Takahashi doesn’t prefix his command with a control phrase such as“Siri” or “Computer” which would imply that the computer is always listening. For an executive with a private office this would be reasonable: who else could he be addressing? A second possibility is that the computer does voice recognition and would not respond to commands from anyone else.
Street Preacher’s Phone
As before, the recipient has chosen to show a video splash screen on connection instead of a live video feed.
“Karl” is more commonly known as Street Preacher and works within a church of sorts. We don’t know whether this is genuine religion belief on his part or a cover operation. His phone system is built into a large book, which I thought was intended to be a Bible but Chris identifies as a 16th century ecclesiastical history. There are no controls visible, but we see Karl “pick up” by opening the book so perhaps he “hangs up” by closing it again. Otherwise it could be operated purely by voice.
Earlier in the film, Johnny picked up an “Infobahn 3000” handset with built in phone keypad.
His next phone call is from a public phone booth. On screen we see the now familiar videophone keypad. (Apparently this time in cyan, although it’s a very minor color shift.). To the right of the screen are physical buttons, some of which are labelled “start” “stop” and “pause” so perhaps duplicate the onscreen controls. Johnny begins by borrowing Jane’s phone card and swiping it through the payment slot.
The red Infobahn handset is connected to Jane’s card by a cable, although we don’t see Johnny doing this. Johnny types on the handset keypad rather than using the onscreen controls, presumably doing some hacking through the interface.
At first sight it seems unlikely that the phone system could be hacked through an EFTPOS card reader. However there is a long and unhappy history of programmers leaving backdoors and unused functionality in products, often excused with “Well, nobody else knows about it”, which are then exploited. Payment cards themselves often have embedded integrated circuits. This particular hack is not completely implausible.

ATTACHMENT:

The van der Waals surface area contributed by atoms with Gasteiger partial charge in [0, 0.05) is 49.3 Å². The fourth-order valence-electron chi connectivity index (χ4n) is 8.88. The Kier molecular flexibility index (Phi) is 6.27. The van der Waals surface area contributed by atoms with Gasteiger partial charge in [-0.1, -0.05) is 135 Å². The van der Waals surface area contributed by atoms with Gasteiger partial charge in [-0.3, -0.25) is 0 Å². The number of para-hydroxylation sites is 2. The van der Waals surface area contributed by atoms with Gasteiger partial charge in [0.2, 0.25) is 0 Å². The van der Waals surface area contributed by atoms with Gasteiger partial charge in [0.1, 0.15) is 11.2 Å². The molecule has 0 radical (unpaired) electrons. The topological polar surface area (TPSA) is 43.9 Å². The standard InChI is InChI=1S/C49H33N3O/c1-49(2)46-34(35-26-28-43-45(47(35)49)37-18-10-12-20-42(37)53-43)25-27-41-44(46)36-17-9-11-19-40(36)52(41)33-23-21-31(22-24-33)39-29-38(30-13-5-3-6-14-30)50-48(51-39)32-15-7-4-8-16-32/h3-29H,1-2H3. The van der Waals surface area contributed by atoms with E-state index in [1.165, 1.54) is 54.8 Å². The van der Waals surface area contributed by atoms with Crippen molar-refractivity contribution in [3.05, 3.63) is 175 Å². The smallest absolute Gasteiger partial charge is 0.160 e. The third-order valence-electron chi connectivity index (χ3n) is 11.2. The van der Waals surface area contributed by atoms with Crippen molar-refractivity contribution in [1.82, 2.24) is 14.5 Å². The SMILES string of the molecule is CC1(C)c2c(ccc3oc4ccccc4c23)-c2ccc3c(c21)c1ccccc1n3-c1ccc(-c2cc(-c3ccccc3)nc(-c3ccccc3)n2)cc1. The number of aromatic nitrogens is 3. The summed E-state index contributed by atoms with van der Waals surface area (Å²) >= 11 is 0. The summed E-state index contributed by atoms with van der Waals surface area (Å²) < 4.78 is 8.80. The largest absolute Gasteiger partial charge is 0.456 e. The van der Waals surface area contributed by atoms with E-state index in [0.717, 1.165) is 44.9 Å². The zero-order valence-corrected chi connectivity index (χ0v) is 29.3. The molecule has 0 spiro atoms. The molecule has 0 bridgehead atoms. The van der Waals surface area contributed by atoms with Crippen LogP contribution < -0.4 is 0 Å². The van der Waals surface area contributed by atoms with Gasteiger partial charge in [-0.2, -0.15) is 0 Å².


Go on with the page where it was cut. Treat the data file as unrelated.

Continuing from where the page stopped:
When the Pharmakom splash screen appears, Johnny types again on the handset. He is manipulating the internal company phone system to gain access to a number that normally would not be available to the public.
The new number connects Johnny to a surprised corporate type who wants to know how Johnny got through.
We’ll learn later on that this gentleman is not at all who he seems to be. For now, note that Johnny talks and listens directly to the screen and speakers in the phone booth, not the handset he is holding.
Just before his brain is scanned by Spider, Johnny tries to make another call. This time he uses a typical 1990s computer CRT display and keyboard. He wears a conventional looking earpiece and microphone, and there is a small camera mounted on top of the display. He types the number on the keyboard and reaches a Pharmakom receptionist, but Johnny is interrupted.
The last phone call is made by Johnny to Pharmakom again. This time he is in Spider’s van, which doesn’t have a built in phone like the taxi we saw earlier. He uses the handset for audio and a small portable screen for video. There must be a wireless transmitter and receiver somewhere, but it isn’t obvious.
Johnny doesn’t realise that he is actually talking to Takahashi, the head of Pharmakom, through a puppet avatar, which I’ll talk about in the next post.